Suicide among US military veterans is at an all time high. Data from the Veterans Administration puts suicides among veterans at 6,000 to 7,000 a year or as many as 25 a day and more than one an hour. However, no one was counting drug overdoses in the numbers and that addition brings the number of suicides by veterans closer to 40 a day. In trying to get a handle on the problem it is useful to consider the steps leading to veteran suicide. What are the factors that predispose to suicide and how does a veteran progress from having these risks to suicidal ideation (thinking about suicide) and the act?
Factors That Predispose to Suicide in Veterans
The typical veteran prone to suicide is a white male, older, with physical problems, depression, alcoholism, and minimal psychosocial support. Male gender, minimal social environmental support such as being unmarried or even homeless, psychiatric and/or medical conditions such as PTSD and depression that are associated with suicide, and both availability as well as ability to use firearms are all significant risk factors. Factors unique to the Veterans Administration system such as historical reliance on inpatient care have also hampered efforts to deal with veteran suicide. Recent military discharge and difficulty reintegrating into civilian society, getting a job, and maintaining family and social connections are all risk factors as well.
How Does A Veteran Go from Suicide Risk Factors to Suicidal Thinking?
Those who serve in the US military are taught and trained to be tough and resourceful. It takes a lot to wear them down to the point where one considers ending their life. Unfortunately, military life and especially combat can cause problems like long term depression, traumatic brain syndrome, and post-traumatic stress disorder that endure for years or even a lifetime after the person exits the military. Military life can be very destructive of relationships and especially marriages. Thus a service member who suffers from a suicide-predisposing factor such as PTSD may also struggle with a failing marriage or divorce and social isolation. These things having been said not every divorced veteran with PTSD ends their life. What leads to suicidal thinking is a stressful event in the veteran’s life that tips the scales.
Lack of Sleep Preceding Suicide
Something that came to light a few years ago was the fact that veterans who found it difficult to sleep were more likely than others to progress to suicide. Research indicates that nightmares as well as insomnia are associated with suicidal thought and behavior in those veterans with predisposing risk factors. A sad fact is that veterans with drug and alcohol abuse problems frequently “self-medicate” in order to sleep, reduce anxiety, and escape from troubling thoughts. This adds another risk factor for suicide.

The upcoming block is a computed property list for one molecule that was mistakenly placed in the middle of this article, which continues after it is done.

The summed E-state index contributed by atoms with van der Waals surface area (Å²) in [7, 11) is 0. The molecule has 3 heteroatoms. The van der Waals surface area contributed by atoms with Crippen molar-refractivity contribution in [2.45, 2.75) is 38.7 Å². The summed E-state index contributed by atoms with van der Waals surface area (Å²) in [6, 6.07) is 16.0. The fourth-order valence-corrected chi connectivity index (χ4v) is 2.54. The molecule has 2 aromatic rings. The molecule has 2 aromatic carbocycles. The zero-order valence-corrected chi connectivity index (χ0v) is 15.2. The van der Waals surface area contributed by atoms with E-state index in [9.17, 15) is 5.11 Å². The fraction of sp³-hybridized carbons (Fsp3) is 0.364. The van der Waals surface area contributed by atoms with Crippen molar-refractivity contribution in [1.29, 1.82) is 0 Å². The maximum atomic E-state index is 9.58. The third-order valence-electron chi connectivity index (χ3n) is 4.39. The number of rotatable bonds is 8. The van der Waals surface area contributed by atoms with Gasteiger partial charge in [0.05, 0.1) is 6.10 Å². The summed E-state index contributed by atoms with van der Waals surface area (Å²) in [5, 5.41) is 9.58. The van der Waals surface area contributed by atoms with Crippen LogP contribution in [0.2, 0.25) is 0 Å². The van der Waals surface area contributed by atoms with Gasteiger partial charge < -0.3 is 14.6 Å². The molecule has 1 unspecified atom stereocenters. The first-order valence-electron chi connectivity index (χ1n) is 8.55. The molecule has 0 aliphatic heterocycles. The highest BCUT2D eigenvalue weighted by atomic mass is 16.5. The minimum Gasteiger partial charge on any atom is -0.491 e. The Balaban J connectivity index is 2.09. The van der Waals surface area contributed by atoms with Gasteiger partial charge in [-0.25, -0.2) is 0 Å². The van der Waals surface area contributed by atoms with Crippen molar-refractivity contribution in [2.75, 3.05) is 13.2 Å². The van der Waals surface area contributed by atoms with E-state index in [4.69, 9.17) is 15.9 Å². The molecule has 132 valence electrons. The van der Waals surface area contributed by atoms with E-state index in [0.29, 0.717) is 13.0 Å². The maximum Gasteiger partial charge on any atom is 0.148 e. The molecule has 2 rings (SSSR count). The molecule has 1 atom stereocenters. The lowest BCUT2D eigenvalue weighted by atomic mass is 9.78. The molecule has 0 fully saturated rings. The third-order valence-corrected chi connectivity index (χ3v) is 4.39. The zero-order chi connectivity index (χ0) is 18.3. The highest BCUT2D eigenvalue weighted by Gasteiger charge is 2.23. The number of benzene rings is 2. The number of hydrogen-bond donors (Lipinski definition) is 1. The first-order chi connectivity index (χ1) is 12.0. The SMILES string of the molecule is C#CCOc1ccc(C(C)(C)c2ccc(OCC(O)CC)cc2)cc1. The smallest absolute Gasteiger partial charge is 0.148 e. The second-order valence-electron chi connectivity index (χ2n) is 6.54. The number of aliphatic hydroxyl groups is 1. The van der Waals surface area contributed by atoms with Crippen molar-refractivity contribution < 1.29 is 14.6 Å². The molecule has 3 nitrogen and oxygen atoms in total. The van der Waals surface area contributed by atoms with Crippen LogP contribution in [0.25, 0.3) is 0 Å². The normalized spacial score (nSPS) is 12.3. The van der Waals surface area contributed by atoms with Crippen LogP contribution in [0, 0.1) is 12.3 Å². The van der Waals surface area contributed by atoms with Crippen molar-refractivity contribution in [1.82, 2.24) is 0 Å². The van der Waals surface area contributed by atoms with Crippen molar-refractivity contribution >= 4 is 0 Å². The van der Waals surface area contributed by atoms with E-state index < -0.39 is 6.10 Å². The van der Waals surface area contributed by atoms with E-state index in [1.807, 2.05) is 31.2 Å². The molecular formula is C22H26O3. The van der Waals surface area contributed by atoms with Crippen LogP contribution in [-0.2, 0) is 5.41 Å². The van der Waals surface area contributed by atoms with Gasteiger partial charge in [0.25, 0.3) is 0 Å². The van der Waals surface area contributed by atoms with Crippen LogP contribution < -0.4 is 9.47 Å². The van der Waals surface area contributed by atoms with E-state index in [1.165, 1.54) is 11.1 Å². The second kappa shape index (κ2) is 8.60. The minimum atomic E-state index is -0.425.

Events That Lead to Suicidal Thinking
Veterans carry the ability to cope with life’s difficulties with them from their military experience. Thus thinking of suicide in the face of difficulty is rare. But, when continued efforts to find work, keep a marriage together, cope with PTSD flashbacks, work though health issues such as traumatic brain syndrome, or emerge from disabling depression fail repeatedly it make take just a small extra stressor to tip the scales and start the veteran thinking about ending it all. At the point the availability of friends, family, or a professional to talk to is critical. When any of use thinks repeatedly about something it becomes a habit and so does suicidal thinking. Breaking the self-reinforcing cycle of suicidal thought requires the availability of help and the willingness to seek it. This is a point at which new therapies like psychedelic medicines can break the cycle by alleviating depression and the recurring trauma of PTSD.
Preventing Suicide in Veterans
When suicide prevention is portrayed in the media the heroic fireman is up on the roof convincing the guy not to jump. These situations do happen but to eliminate veteran suicide efforts need to start long before that sort of critical situation if for no other reason than many suicides take place in private with no immediate opportunity to intervene. At No Fallen Heroes we are dedicated to reducing and eliminating veteran suicide. This effort starts with raising awareness and then working to improve the factors such as social isolation, drug and alcohol abuse, PTSD, depression, traumatic brain disorder, social isolation and the rest that are the root causes. As we noted, a bright star on the horizon is the emergence of psychedelic medicines as effective treatments for depression and PTSD.